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Understanding How to Configure Health Policy

Applies To: Windows Server 2008

Understanding how to configure health policy

Network Access Protection (NAP) enforcement is accomplished by Network Policy Server (NPS) on a per-network policy basis. That is, you can create network policies that enforce NAP and you can create network policies that do not enforce NAP. In addition, you can create network policies that enforce NAP in different ways and for different NAP enforcement methods.

To configure NPS to enforce client health policies, you must configure the following:

  • System health validators (SHVs), which contain the settings that you can choose to enforce or not enforce. For example, in the Windows Security Health Validator (WSHV), you can choose whether to enforce client computer use of a firewall, antivirus software, and other settings.

  • Health policies, which contain the SHVs that you want to enforce with the health policy.

  • Network policy, which you create by adding one or more SHVs to the health policy. You can add the health policy to the network policy and enable NAP enforcement in the policy.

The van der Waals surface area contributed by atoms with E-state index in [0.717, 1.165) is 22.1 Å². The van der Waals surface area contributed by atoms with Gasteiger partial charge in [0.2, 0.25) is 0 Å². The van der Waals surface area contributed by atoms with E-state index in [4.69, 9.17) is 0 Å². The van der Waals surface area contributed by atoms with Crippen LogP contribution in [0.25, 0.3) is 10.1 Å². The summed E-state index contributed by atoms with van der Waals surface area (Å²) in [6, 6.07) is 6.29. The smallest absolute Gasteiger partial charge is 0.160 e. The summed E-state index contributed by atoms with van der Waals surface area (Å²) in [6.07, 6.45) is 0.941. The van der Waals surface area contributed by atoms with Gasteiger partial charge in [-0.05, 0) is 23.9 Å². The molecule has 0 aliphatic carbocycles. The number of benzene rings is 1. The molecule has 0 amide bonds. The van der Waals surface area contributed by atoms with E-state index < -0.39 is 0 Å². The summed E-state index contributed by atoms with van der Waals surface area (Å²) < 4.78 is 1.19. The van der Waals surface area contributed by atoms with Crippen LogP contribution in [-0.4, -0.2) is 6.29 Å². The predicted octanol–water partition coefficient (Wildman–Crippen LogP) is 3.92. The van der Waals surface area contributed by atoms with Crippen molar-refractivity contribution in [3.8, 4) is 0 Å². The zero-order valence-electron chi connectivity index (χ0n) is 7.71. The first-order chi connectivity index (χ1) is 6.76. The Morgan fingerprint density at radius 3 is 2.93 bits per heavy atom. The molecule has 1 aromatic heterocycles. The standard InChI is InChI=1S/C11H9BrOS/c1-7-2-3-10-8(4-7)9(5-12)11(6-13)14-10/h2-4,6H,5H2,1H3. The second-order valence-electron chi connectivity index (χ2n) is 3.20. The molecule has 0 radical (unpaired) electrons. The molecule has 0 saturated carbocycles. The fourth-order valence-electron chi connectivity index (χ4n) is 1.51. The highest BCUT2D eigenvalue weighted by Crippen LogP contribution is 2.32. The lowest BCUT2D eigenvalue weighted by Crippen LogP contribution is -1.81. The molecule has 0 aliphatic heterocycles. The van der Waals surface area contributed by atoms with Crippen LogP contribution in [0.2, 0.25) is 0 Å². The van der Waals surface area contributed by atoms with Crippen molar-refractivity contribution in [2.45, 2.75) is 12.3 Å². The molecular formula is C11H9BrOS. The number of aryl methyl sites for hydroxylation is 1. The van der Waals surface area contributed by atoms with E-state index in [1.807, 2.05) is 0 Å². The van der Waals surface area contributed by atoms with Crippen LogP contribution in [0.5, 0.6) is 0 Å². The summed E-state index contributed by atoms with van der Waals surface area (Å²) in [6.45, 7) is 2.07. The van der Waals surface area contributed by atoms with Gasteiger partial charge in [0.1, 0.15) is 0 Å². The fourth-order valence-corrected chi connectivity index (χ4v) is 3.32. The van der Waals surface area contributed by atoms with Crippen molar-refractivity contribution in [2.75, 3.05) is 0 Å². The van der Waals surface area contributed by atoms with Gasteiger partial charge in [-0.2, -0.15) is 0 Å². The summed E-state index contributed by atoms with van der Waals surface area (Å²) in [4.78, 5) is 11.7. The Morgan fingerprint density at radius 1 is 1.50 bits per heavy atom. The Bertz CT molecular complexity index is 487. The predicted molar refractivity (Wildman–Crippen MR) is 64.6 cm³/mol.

The basic steps for creating a network policy that enforces NAP are:

  • If required for your network configuration, install SHVs from other companies. Also install the corresponding system health agents (SHAs) on client computers.

  • Configure the SHVs that you want to use, whether they are non-Microsoft SHVs or the WSHV, which is included in Windows Server® 2008.

  • Add SHVs to a new or existing health policy.

  • Create a new network policy or open an existing policy.

  • In network policy conditions, add the health policy to the network policy.

Planning a network policy that enforces NAP

If you need a network policy that enforces NAP, you must determine:

  • The type of network access server, or RADIUS client, that the NAP-capable client computer uses to connect to the network.

  • The NAP enforcement client you want to use. The NAP enforcement client that you choose must match the connection method that the client uses to access the network. For example, if you deploy NAP with the DHCP enforcement method, you must use the DHCP enforcement client.

  • The Windows groups that contain the users and computers that you want to authorize to access your network.

  • The SHAs that are installed on the client computers and SHVs that are installed on the NPS server. These NAP components must be installed before you configure and enable a network policy that enforces a client health policy using the SHV.

See Also

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